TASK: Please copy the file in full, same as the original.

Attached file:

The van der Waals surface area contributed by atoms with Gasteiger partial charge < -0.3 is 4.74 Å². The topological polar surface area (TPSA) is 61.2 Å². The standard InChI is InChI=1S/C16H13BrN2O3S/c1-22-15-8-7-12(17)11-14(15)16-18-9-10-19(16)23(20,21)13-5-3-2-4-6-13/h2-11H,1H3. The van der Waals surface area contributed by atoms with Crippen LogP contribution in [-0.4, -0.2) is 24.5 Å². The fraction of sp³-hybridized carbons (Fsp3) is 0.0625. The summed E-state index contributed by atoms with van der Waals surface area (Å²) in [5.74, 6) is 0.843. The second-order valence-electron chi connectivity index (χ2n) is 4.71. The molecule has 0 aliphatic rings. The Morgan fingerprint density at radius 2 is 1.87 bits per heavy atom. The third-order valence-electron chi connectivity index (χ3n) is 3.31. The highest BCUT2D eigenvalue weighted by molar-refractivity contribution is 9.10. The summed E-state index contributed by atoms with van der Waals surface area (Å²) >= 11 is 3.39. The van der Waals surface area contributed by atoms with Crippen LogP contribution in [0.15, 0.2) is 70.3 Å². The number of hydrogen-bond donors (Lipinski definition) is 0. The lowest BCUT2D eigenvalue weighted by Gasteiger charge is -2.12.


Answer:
The van der Waals surface area contributed by atoms with Gasteiger partial charge < -0.3 is 4.74 Å². The topological polar surface area (TPSA) is 61.2 Å². The standard InChI is InChI=1S/C16H13BrN2O3S/c1-22-15-8-7-12(17)11-14(15)16-18-9-10-19(16)23(20,21)13-5-3-2-4-6-13/h2-11H,1H3. The van der Waals surface area contributed by atoms with Crippen LogP contribution in [-0.4, -0.2) is 24.5 Å². The fraction of sp³-hybridized carbons (Fsp3) is 0.0625. The summed E-state index contributed by atoms with van der Waals surface area (Å²) in [5.74, 6) is 0.843. The second-order valence-electron chi connectivity index (χ2n) is 4.71. The molecule has 0 aliphatic rings. The Morgan fingerprint density at radius 2 is 1.87 bits per heavy atom. The third-order valence-electron chi connectivity index (χ3n) is 3.31. The highest BCUT2D eigenvalue weighted by molar-refractivity contribution is 9.10. The summed E-state index contributed by atoms with van der Waals surface area (Å²) >= 11 is 3.39. The van der Waals surface area contributed by atoms with Crippen LogP contribution in [0.15, 0.2) is 70.3 Å². The number of hydrogen-bond donors (Lipinski definition) is 0. The lowest BCUT2D eigenvalue weighted by Gasteiger charge is -2.12.